21 September, Ateneo de Naga University – Here the Bishop of Kalookan Most Rev. Pablo Virgilio ‘Ambo’ S. David, D.D. gave his assessment of President Rodrigo R. Duterte’s promise of change as translated into his anti-drug and criminality policy, and its implications on human dignity and life.
With more than 400 ADNU students, employees and Jesuits in attendance at the Fr. Godofredo Alingal, S.J. Multipurpose Hall, Bishop David was the resource speaker in the talk, “The Atenean in the Time of Duterte’s Change: Re-examining Compassion and Conscience”.
“Compassionate commitment to change” and “conscience” are two of the 4Cs in the Profile of the ADNU Student/Graduate, which Jesuit-educated Bishop David offered as basis to re-examining President Duterte’s change agenda.
Based on the 4Cs, he asked the audience to reflect on four questions. “Does he (President Duterte) care for person?” “Does he have compassion?” “Does he have a functional conscience?” “Is he committed, and does he have the will to pursue the dictate of his conscience?”
“Change has indeed come. But is it the kind of change that we wish for our country?” the bishop further asked.
Bishop David cited the “bloody war against illegal drugs” to be the most notable change in the current administration, sharing the experience in Caloocan, which is one of the cities in the country with the highest number of drug-related killings. He said that the administration’s labelling of drug-related personalities, whether they are suspects, users or pushers, as the same kind of criminals gave rise to the culture of impunity and violence, marked by warrantless searches and arrests, illegal detention, and summary executions justified as “nanlaban.”
In the talk, which coincided with the 46th anniversary of Martial Law declaration in the country, the bishop drew parallelism between the crimes of the dictatorship of President Ferdinand Marcos and the issues in Duterte administration. For one, he cited the similarities of change-driven slogans of Presidents Marcos (“Sa ikauunlad ng bayan, disiplina ang kailangan”) and Duterte (“Tapang at malasakit. Tunay na Pagbabago”), and their translations into their respective main platform of government, policies and leadership style.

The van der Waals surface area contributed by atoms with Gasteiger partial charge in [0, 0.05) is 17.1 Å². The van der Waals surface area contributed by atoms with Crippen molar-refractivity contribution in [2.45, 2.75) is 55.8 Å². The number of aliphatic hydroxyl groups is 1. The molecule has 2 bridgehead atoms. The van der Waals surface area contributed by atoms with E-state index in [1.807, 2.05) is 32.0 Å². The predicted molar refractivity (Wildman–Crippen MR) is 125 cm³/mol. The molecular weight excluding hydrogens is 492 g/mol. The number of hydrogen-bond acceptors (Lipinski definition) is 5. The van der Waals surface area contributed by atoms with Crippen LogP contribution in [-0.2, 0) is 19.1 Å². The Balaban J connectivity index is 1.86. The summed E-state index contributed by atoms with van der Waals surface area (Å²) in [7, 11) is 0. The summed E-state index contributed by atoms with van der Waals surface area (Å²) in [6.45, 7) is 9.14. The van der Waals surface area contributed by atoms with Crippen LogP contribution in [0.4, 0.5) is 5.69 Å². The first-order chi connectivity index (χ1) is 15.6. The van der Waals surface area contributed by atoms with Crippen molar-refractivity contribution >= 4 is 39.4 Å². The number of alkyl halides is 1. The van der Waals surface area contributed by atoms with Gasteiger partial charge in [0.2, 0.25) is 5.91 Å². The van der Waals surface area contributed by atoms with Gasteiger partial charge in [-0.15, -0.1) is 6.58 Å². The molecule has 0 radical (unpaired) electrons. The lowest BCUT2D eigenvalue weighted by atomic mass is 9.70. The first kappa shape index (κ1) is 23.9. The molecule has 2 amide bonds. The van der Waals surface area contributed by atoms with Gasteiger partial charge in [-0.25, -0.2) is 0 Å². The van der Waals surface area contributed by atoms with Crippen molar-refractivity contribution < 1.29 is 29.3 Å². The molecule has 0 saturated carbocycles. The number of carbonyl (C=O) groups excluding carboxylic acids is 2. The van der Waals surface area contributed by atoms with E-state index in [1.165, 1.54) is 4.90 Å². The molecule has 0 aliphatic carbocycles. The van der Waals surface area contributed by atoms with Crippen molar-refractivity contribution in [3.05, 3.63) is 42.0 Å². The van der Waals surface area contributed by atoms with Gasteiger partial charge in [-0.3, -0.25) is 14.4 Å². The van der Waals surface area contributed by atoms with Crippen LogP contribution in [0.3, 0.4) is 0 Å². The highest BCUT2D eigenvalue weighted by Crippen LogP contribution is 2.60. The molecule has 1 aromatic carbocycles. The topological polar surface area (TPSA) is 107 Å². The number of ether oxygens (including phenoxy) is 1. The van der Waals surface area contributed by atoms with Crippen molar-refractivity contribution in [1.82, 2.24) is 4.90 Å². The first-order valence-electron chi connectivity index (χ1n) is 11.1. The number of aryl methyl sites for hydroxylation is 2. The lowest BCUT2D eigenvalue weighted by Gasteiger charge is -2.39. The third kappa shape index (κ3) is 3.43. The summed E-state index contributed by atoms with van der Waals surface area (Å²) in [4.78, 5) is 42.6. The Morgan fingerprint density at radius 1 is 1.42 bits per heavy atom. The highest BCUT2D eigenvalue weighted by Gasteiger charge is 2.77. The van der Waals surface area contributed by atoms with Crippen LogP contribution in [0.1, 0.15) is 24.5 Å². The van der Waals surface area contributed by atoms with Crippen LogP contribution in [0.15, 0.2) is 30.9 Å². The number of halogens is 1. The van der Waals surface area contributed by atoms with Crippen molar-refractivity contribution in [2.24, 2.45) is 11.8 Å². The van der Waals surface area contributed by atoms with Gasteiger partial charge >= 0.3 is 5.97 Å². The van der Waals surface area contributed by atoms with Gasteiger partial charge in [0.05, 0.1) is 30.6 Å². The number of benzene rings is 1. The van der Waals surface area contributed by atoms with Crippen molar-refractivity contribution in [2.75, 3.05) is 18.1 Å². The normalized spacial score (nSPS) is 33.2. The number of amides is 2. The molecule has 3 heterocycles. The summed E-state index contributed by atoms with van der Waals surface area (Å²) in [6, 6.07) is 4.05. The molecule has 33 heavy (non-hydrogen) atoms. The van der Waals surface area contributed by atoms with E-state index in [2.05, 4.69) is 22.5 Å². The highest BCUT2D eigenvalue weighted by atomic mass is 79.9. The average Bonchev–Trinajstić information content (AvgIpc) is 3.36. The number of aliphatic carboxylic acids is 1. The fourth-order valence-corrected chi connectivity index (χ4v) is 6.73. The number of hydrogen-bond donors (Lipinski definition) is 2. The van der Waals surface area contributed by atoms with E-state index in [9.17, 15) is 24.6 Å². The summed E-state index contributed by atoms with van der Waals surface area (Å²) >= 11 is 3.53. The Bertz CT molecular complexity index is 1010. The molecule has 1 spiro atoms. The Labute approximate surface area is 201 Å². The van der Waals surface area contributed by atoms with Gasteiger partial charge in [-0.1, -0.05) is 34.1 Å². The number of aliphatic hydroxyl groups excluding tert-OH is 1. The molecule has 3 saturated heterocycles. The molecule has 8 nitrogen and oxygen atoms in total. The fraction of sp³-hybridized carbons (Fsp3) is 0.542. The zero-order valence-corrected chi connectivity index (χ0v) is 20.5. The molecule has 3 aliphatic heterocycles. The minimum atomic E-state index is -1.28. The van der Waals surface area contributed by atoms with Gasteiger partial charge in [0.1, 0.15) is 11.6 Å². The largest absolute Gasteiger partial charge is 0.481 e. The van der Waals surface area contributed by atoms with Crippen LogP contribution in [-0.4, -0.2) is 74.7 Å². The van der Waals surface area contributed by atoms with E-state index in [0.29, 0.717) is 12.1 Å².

In his reaction to Bishop David’s talk, Dr. Stephen Henry S. Totanes, who is assisting ADNU in its planned Martial Law Museum, pointed out that the country is virtually under Martial Law, even without President Duterte’s formal declaration, mentioning cases of illegal detention and extrajudicial killing. He then echoed the popular anti-dictatorship catchphrase, Never again, which was repeated by many in the audience.
During the forum, Bishop David urged the students “to be participants, never onlookers or fence sitters.” With the rising tide of EJKs, and the climate of impunity and violence, he said that “if you don’t see anything wrong, something has gone wrong.”
He encouraged the students then to take advantage of Ignatian education in learning the art and discipline of discernment. Stressing that conscience has to be functional, he warned the students that a strong political “will detached from conscience is dangerous” as it is one that will pursue its own agenda no matter what the means and consequences are.
When asked for advice by a student on how to deal with a person with a dysfunctional conscience, Bishop David cautioned not to judge the person, but rather understand where he/she is coming from, and help expose him/her to the truth.
“When you see in a victim someone who is no longer ‘other,’ gumigising iyon. Ang konsensya ay nagsisimula sa pag-gising ng malasakit sa kapwa. Pwede palang anak ko ‘yan. Pwede palang kapatid o tatay ko ‘yan. Sa bawat pagpatay ng isang biktima, may nabyuda at mayroong naulila.”
The activity was organized by ADNU’s Office of Student Affairs, with the support of the Office of the President, and the Office of Mission and Identity. It was part of this year’s Ateneo Leadership Development Program for student leaders and organizations, popularly called as Thematic Sessions, a regular activity per semester every school year.
– by Rodolfo SB. Virtus Jr.